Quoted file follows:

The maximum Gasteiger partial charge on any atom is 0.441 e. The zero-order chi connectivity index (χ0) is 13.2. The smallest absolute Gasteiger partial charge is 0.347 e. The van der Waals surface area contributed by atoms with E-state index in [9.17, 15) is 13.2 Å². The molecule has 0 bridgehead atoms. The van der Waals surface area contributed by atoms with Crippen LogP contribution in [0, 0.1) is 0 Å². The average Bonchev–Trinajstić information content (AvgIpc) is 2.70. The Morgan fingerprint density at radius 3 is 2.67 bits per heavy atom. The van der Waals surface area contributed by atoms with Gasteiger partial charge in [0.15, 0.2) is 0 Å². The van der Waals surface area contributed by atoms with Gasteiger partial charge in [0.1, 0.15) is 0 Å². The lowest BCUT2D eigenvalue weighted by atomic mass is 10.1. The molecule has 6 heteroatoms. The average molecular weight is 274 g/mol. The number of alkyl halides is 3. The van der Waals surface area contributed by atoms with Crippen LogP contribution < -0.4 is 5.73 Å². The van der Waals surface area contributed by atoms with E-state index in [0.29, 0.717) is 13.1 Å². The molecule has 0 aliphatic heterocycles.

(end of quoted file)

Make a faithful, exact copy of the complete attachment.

The maximum Gasteiger partial charge on any atom is 0.441 e. The zero-order chi connectivity index (χ0) is 13.2. The smallest absolute Gasteiger partial charge is 0.347 e. The van der Waals surface area contributed by atoms with E-state index in [9.17, 15) is 13.2 Å². The molecule has 0 bridgehead atoms. The van der Waals surface area contributed by atoms with Crippen LogP contribution in [0, 0.1) is 0 Å². The average Bonchev–Trinajstić information content (AvgIpc) is 2.70. The Morgan fingerprint density at radius 3 is 2.67 bits per heavy atom. The van der Waals surface area contributed by atoms with Gasteiger partial charge in [0.15, 0.2) is 0 Å². The van der Waals surface area contributed by atoms with Gasteiger partial charge in [0.1, 0.15) is 0 Å². The lowest BCUT2D eigenvalue weighted by atomic mass is 10.1. The molecule has 6 heteroatoms. The average molecular weight is 274 g/mol. The number of alkyl halides is 3. The van der Waals surface area contributed by atoms with Crippen LogP contribution < -0.4 is 5.73 Å². The van der Waals surface area contributed by atoms with E-state index in [0.29, 0.717) is 13.1 Å². The molecule has 0 aliphatic heterocycles.